United States Army Veterans And Mesothelioma Risks

Quick Summary

America has over 23 million military veterans. Many of these are army vets who served duty at home and abroad. Some were combat injured with permanent disabilities. Other veterans developed disabling diseases like mesothelioma after being exposed to military workplace carcinogens

The largest silent hazard ever faced by army veterans was asbestos. Now, many veterans are experiencing asbestos-related diseases decades after they were honorably discharged from active service.

About the US Army

U.S. Army history dates back to the War of Independence. Many internal and external conflicts involved the army which included the Civil War, both World War I and World War II, Korea, Vietnam, Afghanistan, and Iraq. The American army is mostly a ground force supported by other military departments.

Today, the U.S. Army has 1.02 million service personnel, 476,000 are active service soldiers, 343,000 National Guard compliments, and 199,000 reservists. Civilian workers and dedicated contractors add another 330,000 people under the army’s command.

The United States Army is the largest branch of the American military. The Army falls under the Defense Department with U.S. President being its Commander-in-Chief. From there, power delegates to the Secretary of Defense who commissions hundreds of Generals, Colonels and other officers to organize the army and execute missions vital to United States security.

U.S Army veterans are proud their army is the strongest and most capable armed force the world has ever seen.

Asbestos Exposure in the United States Army

No branch of the American armed forces was exempt from using asbestos-containing materials (ACM). The U.S. Army was no exception. However, the army wasn’t a proficient consumer of ACM compared to the Navy and Air Force. Even though the army had a larger compliment than other departments, the case ratio of army veterans developing mesothelioma and other asbestos-related diseases was significantly less.

That’s not because the U.S. Army didn’t expose its personnel to ACM. It’s partly due to most soldiers working environment being in the open where they breathed well-ventilated air. However, that wasn’t the case for many army service people whose role was to install, maintain and demolish ACM in army buildings and vehicles.

Asbestos Exposure Update

The army utilized tons of asbestos products during the peak asbestos-consuming period from the 1930s until the 1980s. Army specifications called for asbestos products wherever fireproofing and heat control was required. Army building construction and vehicle maintenance found asbestos products strong, lightweight, non-rusting, electrically non-conductive and chemically stable when used as products additives. As well, asbestos raw materials were cheap and easily sourced.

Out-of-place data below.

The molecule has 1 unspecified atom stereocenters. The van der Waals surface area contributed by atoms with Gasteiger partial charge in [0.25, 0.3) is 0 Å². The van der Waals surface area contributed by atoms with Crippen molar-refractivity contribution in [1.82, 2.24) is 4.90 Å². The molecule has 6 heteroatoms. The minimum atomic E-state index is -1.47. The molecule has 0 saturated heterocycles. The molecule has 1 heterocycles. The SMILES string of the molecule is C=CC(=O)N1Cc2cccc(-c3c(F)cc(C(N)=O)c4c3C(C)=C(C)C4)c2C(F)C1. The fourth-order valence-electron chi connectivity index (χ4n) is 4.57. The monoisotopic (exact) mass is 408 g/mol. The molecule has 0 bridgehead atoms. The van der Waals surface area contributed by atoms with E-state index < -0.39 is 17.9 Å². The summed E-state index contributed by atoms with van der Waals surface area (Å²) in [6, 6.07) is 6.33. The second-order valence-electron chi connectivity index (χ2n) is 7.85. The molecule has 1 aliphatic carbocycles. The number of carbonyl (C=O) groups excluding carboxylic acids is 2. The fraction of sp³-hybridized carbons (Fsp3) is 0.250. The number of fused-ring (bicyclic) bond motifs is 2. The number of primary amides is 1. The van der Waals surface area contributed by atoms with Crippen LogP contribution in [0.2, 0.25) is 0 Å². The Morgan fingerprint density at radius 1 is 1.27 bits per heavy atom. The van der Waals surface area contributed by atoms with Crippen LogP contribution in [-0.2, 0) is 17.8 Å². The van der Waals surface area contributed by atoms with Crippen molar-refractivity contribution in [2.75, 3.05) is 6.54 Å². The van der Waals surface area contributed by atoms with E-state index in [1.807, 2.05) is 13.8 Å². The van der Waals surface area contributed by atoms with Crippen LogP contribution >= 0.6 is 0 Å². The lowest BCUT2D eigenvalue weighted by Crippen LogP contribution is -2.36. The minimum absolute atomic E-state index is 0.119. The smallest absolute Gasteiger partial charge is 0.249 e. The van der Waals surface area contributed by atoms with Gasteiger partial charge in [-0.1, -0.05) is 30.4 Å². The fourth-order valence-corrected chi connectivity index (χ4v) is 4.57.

It was no secret asbestos exposure was dangerous to veterans’ health. There were plenty of health warnings during World War II that unprotected asbestos exposure would lead to long latency periods before mesothelioma, lung cancer, asbestosis and pleural disorders would surface. But that news was ignored, minimalized and even covered-up up from service personnel who spent their careers around high-risk asbestos exposure occupations and products.

Army High-Risk Asbestos Exposure Occupations and Products

Army service personnel experienced asbestos exposure from occupations where ACM products discharged loose asbestos fibers into the air. There were two main categories of asbestos exposure risks. One was those directly exposed to airborne asbestos by handling, cutting, sanding and installing ACM. That included maintenance workers who breathed in asbestos dust every time they serviced brakes and clutches on army vehicles or re-wrapped asbestos-covered pipes in basement boilers.

The other exposure type was incidental. That fell on unfortunate and unsuspecting army personnel who experienced secondary asbestos exposure from being in the environmental vicinity where primary-risk workers cross-contaminated them. Exposure traveled from workplaces to family residences through vehicles, tools, and clothing polluted with asbestos fibers.

Almost every U.S. Army occupation had some asbestos exposure risk degree. That was until a serious effort happened in the 1980s to stop asbestos products and abate army assets from this carcinogenic substance. Most asbestos products in army vehicles and structures are now gone. Remaining ACM is encapsulated to prevent fiber discharge.

However, that did little good for countless veterans once employed in these high-risk army occupations: